A NEW COURT
IpHE establishment of a Court of Criminal Appeal in this country, for which a bill has been introduced into Parliament, will be approved by all who are interested in maintaining modern progress in our judicial institutions. It is, in fact, long overdue. Those who are inclined to think complacently of New Zealand leading the world in social reforms may reflect that such a Court has existed in England since 1907. The history of its establishment is of interest. As Sir Michael Myers pointed out in addressing the Grand Jury in Wellington, it followed almost immediately upon the investigation, in 1904, of the Beck case. That was an example of an innocent man being condemned. Have we had no such case in New Zealand since 1907? He would be a .bold man who would say so. Yet there has been no effective right of appeal from the Supreme Court in criminal matters except where a wrong ruling has been given on a question of law. Errors in practice and miscarriages of justice on questions of fact have not been able to be made matters of appeal. In a recent appeal from the verdict of an Auckland jury, the Chief Justice, in giving judgment, said that the Court would have ordered a new trial had it had the power to do so—but it had no such power, and the conviction had to be affirmed, contrary to the feelings of the judges. This state of affairs will be remedied by the institution of the new Court. It will have power to quash convictions, or order a new trial, not only where verdicts cannot be sustained in law, but where they are not warranted on the facts. An additional insurance, in other words, is being provided against the possibility of an innocent man being' convicted. Citizens all over the Dominion, whatever their political views, will welcome this step, agreeing with the ancient maxim of British justice that it is better that ten guilty men should go free than that one innocent person should be condemned. The change effected by the new legislation will inevitably suggest others. One of these is the question of prison reform. It is to be hoped that while the mood for spring-cleaning lasts, an investigation—not a Departmental investigation, but an independent outside inquiry—will be held into prison methods and the treatment of prisoners in this country. The view is widely held that we lag far behind modern ideas—even behind civilised ideas—in this respect. Another reform which is suggested by the bill now under consideration is the possibility of instituting a permanent Court of civil appeal, composed of separate judges, to sit' periodically ,in the various centres. The interests of civil litigants are not best served by the present system of centralising the hearing of all civil appeals at Wellington.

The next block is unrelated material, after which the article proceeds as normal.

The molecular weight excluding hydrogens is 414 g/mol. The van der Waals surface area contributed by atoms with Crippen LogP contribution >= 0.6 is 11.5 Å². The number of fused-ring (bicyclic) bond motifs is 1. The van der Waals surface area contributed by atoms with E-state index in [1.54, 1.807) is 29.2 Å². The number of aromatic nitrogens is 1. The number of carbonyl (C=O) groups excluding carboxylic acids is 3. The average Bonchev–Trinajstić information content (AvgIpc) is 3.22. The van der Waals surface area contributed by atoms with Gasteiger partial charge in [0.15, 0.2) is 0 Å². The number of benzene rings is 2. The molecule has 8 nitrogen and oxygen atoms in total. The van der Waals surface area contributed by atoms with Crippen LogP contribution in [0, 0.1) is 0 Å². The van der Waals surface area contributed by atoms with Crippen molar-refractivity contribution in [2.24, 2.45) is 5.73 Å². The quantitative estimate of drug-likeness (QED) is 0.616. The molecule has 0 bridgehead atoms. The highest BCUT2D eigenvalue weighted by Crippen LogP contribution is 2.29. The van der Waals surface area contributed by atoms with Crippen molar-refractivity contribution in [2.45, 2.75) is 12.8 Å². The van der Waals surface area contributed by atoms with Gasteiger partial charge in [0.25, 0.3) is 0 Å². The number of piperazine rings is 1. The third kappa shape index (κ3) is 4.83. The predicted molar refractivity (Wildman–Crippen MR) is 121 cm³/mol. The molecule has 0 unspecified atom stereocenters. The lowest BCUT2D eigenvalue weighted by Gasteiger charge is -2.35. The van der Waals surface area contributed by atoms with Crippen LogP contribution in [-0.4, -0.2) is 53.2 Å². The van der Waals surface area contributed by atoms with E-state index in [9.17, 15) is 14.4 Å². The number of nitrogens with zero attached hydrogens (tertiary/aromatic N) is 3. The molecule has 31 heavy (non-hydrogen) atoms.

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A NEW COURT, Auckland Star, Volume LXXVI, Issue 179, 31 July 1945
A NEW COURT Auckland Star, Volume LXXVI, Issue 179, 31 July 1945
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